Sam, that’s a very good question, and again, we start the WARN Act analysis on a state-by-state basis because some states do have their own WARN Act and others don’t. But there seems to be general recognition on the parts of the governors where there are states that have their individual acts, […] as well as on the part of the federal government for the federal WARN Act, that this COVID crisis is an unanticipated, unforeseeable situation that requires a waiver of the pay requirements of the WARN. But there are still notice requirements in certain states and federally so that employers are required where the WARN applies.
That’s another whole analysis that needs to be done on an employer-by-employer basis, where reasonable notice must be given to the employees, and the employer must explain in the notice why the layoff is occurring. And now we have new language that we have to include with regard to the COVID crisis as being the reason for the layoff in many of these situations.
Kate and Wendy, as we finish up here, when you advise an employer about […] privacy or employment matters, what’s the number one thing you tell them that’s probably the most important thing for them to think about in this environment?
I’m happy to respond first, and that is, Sam, that this is a rapidly changing situation, and we lawyers have been kept on our toes because things are changing on a daily basis. So it is important for employers to be aware that the answer you get on one day may change on the next day. So it’s very important to be aware that we give the best advice we can with the present information, but this is an evolving situation and to be attuned to that fact.
Well, it’s always hard for me to come up with just one. So I’ll start by seconding what Wendy just said. I couldn’t agree with that more, and piggybacking off of that, you have to think about how you’re going to stay on top of all the new developments, the guidances, the recommendations that are coming out from all corners and at what feels like an increasingly rapid clip.
And as you do that, another thing that’s really core to helping to mitigate some of the privacy and cybersecurity risks specifically is thinking about — as you’re monitoring new information, as you’re taking in new information, as you’re communicating with new people, as your employees are communicating with you in ways that they haven’t before — what are the channels through which you’re going to receive those communications? Who’s going to hold those records? Who’s going to be your intake person?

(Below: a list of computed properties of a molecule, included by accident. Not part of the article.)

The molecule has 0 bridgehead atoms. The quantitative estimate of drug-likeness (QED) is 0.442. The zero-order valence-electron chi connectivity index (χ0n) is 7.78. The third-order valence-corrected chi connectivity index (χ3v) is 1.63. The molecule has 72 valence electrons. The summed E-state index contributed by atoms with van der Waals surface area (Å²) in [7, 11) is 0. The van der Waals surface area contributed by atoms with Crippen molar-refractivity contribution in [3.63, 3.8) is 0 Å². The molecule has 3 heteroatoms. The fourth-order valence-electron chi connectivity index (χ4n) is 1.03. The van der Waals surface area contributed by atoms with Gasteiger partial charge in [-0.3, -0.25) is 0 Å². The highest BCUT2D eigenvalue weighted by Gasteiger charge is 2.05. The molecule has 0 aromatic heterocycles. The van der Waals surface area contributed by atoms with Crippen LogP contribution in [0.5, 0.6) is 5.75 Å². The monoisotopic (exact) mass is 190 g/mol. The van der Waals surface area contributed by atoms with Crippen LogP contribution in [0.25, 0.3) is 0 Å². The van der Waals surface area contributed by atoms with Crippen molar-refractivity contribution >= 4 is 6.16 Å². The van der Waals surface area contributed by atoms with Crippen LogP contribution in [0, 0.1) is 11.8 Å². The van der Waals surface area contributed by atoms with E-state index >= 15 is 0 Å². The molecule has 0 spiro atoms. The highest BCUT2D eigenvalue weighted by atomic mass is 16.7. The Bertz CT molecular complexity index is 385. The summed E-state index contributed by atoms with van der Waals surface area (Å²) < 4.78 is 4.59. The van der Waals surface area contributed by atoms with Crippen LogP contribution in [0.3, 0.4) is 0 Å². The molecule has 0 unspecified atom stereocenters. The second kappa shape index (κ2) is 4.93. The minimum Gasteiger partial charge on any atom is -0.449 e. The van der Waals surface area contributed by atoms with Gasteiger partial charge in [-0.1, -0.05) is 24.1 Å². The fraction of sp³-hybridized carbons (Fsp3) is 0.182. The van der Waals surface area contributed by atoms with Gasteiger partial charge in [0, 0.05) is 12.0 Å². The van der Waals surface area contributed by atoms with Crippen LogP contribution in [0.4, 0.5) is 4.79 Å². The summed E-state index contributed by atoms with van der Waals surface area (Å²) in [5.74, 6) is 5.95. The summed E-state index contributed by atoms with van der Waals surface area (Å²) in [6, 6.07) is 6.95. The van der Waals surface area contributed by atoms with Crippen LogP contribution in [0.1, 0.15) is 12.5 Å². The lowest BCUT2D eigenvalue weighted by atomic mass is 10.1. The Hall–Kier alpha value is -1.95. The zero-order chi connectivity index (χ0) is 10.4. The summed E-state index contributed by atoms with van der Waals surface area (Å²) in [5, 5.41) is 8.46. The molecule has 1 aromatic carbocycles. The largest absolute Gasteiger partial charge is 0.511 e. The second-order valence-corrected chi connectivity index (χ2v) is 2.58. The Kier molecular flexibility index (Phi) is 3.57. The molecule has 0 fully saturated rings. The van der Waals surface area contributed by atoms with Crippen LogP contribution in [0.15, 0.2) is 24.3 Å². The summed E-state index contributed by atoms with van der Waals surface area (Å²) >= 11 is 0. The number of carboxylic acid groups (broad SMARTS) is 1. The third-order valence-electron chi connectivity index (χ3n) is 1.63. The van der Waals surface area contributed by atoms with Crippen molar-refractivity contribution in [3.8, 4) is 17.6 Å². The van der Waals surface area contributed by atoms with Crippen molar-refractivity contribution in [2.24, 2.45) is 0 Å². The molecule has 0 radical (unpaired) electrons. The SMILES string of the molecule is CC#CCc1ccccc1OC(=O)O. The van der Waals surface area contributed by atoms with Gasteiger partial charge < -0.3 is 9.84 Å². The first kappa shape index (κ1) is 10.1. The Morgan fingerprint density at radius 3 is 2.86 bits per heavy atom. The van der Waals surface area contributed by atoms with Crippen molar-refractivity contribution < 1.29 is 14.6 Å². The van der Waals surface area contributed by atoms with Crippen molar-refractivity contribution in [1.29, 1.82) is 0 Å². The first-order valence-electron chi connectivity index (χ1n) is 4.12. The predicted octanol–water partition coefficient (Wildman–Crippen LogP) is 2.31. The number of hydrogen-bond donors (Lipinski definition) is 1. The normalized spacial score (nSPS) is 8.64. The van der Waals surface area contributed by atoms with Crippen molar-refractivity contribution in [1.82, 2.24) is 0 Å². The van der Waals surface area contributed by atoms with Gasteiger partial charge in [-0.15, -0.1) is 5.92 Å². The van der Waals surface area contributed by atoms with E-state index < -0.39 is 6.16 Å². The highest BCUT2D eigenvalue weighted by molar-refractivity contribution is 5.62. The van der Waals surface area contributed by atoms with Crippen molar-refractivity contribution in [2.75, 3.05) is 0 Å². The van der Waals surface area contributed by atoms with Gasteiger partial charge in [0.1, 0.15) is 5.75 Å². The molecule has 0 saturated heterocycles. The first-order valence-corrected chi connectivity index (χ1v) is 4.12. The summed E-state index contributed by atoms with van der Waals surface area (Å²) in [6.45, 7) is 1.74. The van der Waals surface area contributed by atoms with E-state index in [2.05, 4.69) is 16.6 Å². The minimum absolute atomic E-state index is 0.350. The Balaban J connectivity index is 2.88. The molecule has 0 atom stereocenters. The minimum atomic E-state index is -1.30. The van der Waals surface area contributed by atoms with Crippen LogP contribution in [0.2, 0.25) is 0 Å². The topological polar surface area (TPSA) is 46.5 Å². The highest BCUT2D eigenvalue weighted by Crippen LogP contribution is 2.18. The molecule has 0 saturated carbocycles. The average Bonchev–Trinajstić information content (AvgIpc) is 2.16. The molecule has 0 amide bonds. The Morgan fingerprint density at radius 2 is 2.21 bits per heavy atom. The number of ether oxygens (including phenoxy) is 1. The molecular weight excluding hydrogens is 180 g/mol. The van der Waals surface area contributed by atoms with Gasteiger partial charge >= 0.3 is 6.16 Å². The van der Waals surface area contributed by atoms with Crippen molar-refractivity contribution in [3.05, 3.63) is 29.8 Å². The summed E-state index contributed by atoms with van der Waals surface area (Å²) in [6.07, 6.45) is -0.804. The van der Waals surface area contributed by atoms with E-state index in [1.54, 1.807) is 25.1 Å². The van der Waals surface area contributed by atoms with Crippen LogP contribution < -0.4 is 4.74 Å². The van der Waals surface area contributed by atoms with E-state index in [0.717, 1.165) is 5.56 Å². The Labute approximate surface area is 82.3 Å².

And having that well ironed out in advance helps to mitigate some of the privacy risks. It helps to fulfill some of your privacy obligations — with respect to medical information, for instance — and it helps manage enterprise risk.
Another consideration that I’ll close with is just that as much as we have frameworks that apply in these circumstances — there are legal frameworks that specifically apply in public health emergencies — we are still dealing with circumstances that are largely unprecedented in this country. And so people who are advising companies and company leaders need to keep that in mind as they look at how the laws and the rules apply in these circumstances.
Sam, I did want to make one more point, and that’s with regard to the application of the Americans with Disabilities Act in the context of COVID. Employers should be aware that certain aspects of the Americans with Disabilities Act apply to all employees and applicants, while others apply, at least according to some courts, only to those with qualified disabilities.
In particular, when thinking about COVID as it pertains to reasonable accommodations, the ADA will only apply to those with a qualified disability, and this may vary depending on the severity of the COVID symptoms the employee suffers from. However, in the case of various privacy protections, such as those involving medical examinations like temperature taking, the ADA may have broader application. So it’s important for employers to be aware that they have to think about the Americans with Disabilities Act carefully — in context and with regard to specific issues.
We’ve been speaking with Sidley partners Wendy Lazerson and Kate Heinzelman about privacy and employment concerns relating to the coronavirus. Wendy, Kate, these are really unusual times for employers, who are balancing safety, privacy and economics for their workforces. Thanks for sharing your insights today.
Thank you, Sam.
Before we wrap up, a word about Sidley Insights, the content section of our website. We’ve set up a special page with the COVID-19 Resource Center. You can read articles related to various legal issues impacted by the coronavirus crisis, including the effects on mergers and acquisitions, securities disclosure, environmental law and contract disputes.
And we’re going to be posting more in the coming days, and we’re planning future podcasts, too. You can find our COVID-19 Resource Center by going to Sidley.com.
You’ve been listening to The Sidley Podcast. I’m Sam Gandhi. Our executive producer is John Metaxas. You can hear more episodes at Sidley.com/SidleyPodcast, or subscribe on Apple Podcasts or wherever you get your podcasts.